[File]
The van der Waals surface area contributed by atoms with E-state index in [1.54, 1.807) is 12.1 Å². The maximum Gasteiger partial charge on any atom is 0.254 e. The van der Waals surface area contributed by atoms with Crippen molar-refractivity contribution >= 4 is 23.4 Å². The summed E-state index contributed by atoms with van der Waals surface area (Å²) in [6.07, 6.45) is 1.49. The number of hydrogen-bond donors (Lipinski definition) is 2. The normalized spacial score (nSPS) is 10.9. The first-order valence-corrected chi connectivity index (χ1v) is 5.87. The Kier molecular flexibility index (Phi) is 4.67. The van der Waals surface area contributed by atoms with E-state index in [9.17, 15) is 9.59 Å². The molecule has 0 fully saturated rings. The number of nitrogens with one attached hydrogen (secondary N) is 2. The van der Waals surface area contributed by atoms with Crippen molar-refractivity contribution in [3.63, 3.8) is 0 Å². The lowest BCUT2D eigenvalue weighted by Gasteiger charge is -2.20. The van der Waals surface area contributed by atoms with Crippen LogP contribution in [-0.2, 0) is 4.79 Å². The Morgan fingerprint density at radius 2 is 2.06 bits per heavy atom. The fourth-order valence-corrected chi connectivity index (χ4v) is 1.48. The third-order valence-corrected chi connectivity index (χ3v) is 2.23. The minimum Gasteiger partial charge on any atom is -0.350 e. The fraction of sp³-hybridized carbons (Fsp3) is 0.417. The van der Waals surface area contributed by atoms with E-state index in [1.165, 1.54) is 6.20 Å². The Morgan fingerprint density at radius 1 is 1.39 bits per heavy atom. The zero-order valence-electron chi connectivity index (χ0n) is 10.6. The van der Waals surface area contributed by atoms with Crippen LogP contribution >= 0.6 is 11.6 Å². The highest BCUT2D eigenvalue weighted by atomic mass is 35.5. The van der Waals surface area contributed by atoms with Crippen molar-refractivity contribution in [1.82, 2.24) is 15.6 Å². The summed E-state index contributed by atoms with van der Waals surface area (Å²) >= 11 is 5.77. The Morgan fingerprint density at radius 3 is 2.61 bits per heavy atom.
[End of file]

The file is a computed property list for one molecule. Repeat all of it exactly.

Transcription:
The van der Waals surface area contributed by atoms with E-state index in [1.54, 1.807) is 12.1 Å². The maximum Gasteiger partial charge on any atom is 0.254 e. The van der Waals surface area contributed by atoms with Crippen molar-refractivity contribution >= 4 is 23.4 Å². The summed E-state index contributed by atoms with van der Waals surface area (Å²) in [6.07, 6.45) is 1.49. The number of hydrogen-bond donors (Lipinski definition) is 2. The normalized spacial score (nSPS) is 10.9. The first-order valence-corrected chi connectivity index (χ1v) is 5.87. The Kier molecular flexibility index (Phi) is 4.67. The van der Waals surface area contributed by atoms with E-state index in [9.17, 15) is 9.59 Å². The molecule has 0 fully saturated rings. The number of nitrogens with one attached hydrogen (secondary N) is 2. The van der Waals surface area contributed by atoms with Crippen molar-refractivity contribution in [3.63, 3.8) is 0 Å². The lowest BCUT2D eigenvalue weighted by Gasteiger charge is -2.20. The van der Waals surface area contributed by atoms with Crippen LogP contribution in [-0.2, 0) is 4.79 Å². The Morgan fingerprint density at radius 2 is 2.06 bits per heavy atom. The fourth-order valence-corrected chi connectivity index (χ4v) is 1.48. The third-order valence-corrected chi connectivity index (χ3v) is 2.23. The minimum Gasteiger partial charge on any atom is -0.350 e. The fraction of sp³-hybridized carbons (Fsp3) is 0.417. The van der Waals surface area contributed by atoms with E-state index in [1.165, 1.54) is 6.20 Å². The Morgan fingerprint density at radius 1 is 1.39 bits per heavy atom. The zero-order valence-electron chi connectivity index (χ0n) is 10.6. The van der Waals surface area contributed by atoms with Crippen LogP contribution >= 0.6 is 11.6 Å². The highest BCUT2D eigenvalue weighted by atomic mass is 35.5. The van der Waals surface area contributed by atoms with Crippen molar-refractivity contribution in [1.82, 2.24) is 15.6 Å². The summed E-state index contributed by atoms with van der Waals surface area (Å²) >= 11 is 5.77. The Morgan fingerprint density at radius 3 is 2.61 bits per heavy atom.